How much longer can we keep fooling ourselves into thinking increasing our debt isn’t going to come up and firmly attach its canines to our posteriors?
While Canada isn’t in the same debt quagmire in which our southern brothers find themselves, Canadians overall, excluding mortgages, carry an average personal debt of approximately $26,000, spread across credit cards, lines of credit and personal loans.
While many parents will bemoan the lack of action versus consequence thinking that plagues many of the younger generations, or the sense of entitlement that some of us witness, we’re not seeing much smarter decisions from the adults in our midst.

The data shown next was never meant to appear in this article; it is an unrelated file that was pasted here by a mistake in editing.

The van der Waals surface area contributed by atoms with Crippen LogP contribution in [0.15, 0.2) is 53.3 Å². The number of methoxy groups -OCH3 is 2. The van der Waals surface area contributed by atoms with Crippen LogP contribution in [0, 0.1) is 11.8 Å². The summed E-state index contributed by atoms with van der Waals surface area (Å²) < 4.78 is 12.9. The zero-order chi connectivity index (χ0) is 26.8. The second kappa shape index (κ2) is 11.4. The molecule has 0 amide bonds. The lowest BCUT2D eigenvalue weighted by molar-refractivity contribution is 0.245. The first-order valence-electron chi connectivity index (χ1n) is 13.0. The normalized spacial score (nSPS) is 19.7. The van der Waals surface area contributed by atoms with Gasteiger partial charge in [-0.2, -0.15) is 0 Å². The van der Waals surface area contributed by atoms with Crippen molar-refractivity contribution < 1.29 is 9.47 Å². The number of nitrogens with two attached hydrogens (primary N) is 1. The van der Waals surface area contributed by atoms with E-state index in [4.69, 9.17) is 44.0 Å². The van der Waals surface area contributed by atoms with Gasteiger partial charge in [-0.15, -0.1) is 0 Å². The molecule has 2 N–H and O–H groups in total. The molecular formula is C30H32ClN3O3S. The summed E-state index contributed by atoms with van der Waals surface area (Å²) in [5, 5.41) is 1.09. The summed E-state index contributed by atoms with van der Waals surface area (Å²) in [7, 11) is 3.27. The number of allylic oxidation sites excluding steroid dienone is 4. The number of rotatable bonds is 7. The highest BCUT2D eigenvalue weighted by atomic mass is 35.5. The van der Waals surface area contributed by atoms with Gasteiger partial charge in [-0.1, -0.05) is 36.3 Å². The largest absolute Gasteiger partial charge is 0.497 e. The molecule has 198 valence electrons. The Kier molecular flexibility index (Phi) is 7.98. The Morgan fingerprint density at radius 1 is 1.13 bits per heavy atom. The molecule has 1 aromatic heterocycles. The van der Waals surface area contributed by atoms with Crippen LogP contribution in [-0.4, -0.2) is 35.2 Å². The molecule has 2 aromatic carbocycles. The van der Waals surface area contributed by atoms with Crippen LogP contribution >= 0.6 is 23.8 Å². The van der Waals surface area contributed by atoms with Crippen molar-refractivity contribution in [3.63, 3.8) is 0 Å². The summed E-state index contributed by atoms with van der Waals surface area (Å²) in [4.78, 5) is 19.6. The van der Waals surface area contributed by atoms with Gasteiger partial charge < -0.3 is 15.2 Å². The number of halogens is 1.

Yes, things are more expensive and the cost of living hasn’t increased along with the uptick in consumer goods, however, too many seem to believe that it’s perfectly fine to live well beyond our means.
We work hard, we deserve nice things, regular vacations, and newer vehicles more frequently. And why save the cash when credit is so readily available?
Play now, pay later.
How much longer will it take to realize this type of thinking is going to lead us down a path on which we don’t want to tread?
It appears the recent recession has done little to curb the rampant consumerism witnessed for the past number of years.
Recent reports peg Canada’s gross domestic product is based 58 per cent on consumer spending, which leads one to ask, how long will the powers-that-be allow this to continue. Comparatively, in the U.S., the figure is alarmingly higher at about 70 per cent.
This is a house of cards that will inevitably collapse.